Thursday, November 16, 2017

Seoul Diaries 1

I had no time to write in Seoul. Traveling with my best friend meant that I had no time alone in cafes. It meant that I constantly had to keep up with her. And she likes to travel, and to shop, so I had little reflection time. I did however manage to scribble some notes in a journal while laying on the bed in our hostel moments before we slept.

The following in an excerpt from that day, Friday March 21, Seoul, South Korea

Arrived in Seoul at noon. Through the entire train ride people were talking on cell phones  - a big contrast to the tomb-silence of trains in Japan. People also chatted with each on the trains, even total strangers, in a loud tone that I sometimes mistook for aggression. The train ceilings also feel very low and the train door will close on you. On the train from the airport to the mains station we saw an old man get stuck in the door  - I'm not sure what happened, maybe his foot or cane went through the crevice between the train and platform. Then in slow motions he fall face forward on the platform and the entire train car gasped. I felt sick watching it happened.  Passengers immediately rushed to help him get unstuck, and when they moved him onto the platform, the train  doors closed and we sped away.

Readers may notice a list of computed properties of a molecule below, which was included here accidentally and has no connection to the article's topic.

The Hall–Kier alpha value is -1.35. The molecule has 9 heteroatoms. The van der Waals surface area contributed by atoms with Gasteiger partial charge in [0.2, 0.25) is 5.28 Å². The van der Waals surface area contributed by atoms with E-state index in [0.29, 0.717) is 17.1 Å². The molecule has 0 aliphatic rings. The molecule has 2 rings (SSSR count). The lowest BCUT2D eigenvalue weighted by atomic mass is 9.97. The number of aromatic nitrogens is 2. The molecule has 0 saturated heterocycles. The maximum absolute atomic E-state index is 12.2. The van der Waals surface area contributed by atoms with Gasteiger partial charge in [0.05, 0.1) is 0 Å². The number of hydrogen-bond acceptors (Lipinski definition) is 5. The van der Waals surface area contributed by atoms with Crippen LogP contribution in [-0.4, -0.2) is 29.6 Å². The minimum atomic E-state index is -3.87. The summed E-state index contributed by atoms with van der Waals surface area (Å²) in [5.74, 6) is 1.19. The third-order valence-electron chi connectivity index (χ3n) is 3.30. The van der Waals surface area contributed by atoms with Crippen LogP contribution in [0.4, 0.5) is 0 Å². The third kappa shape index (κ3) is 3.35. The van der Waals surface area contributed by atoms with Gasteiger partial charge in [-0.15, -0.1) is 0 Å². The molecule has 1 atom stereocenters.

We got off at Meyongdon at 2:45 to find our hostel and put our luggage down. The place looked like a goddam wholesale alley and was really run-down. We found the hostel, walked up a long flight of narrow steps carrying our heavy luggage only to be told that this was not our hostel. The staff gave some direction but offered no other help. We heaved the luggage down the steps.

We got back on the train to Dongminmum and arrived at 3:30. Still, we could find the hostel so we walked into a Pizza Hut and asked for direction. One of the staff members left their post behind the counter and walked us right to the front door of the hostel. That place could not have been more different from the first hostel. It was modern and clean, and the staff took our luggage right away and carried it to our rooms. The man at the counter was so friendly and chatty, and recommended a good local restaurant nearby. It was 5:00pm when we ate “lunch.”

We spent the rest of the day shopping in Galasoo-gil and I was able to make some interesting observations about the people I saw in Seoul:

   Korean girls mostly wear flat shoes, sneakers, and loafers, not like the Japanese girls in high heels and platforms.
   Couples are more affectionate in public  than in Japan. They hold and hands and even sneak kisses.
   Friends of the same gender are also more affectionate in public. They hold hands and put their arms around each other.
    Advertisements show only Koreans, not foreigners, mixed-race people, or even other Asians. In Tokyo, most of the ads for international brands still show only white models.
   People seem aggressive and rude in public, but they nice when you talk to them

   People say helpful things, like giving us directions and or wishing us a good trip, but with a tone that I interpret as aggressive or rude, so its confused me

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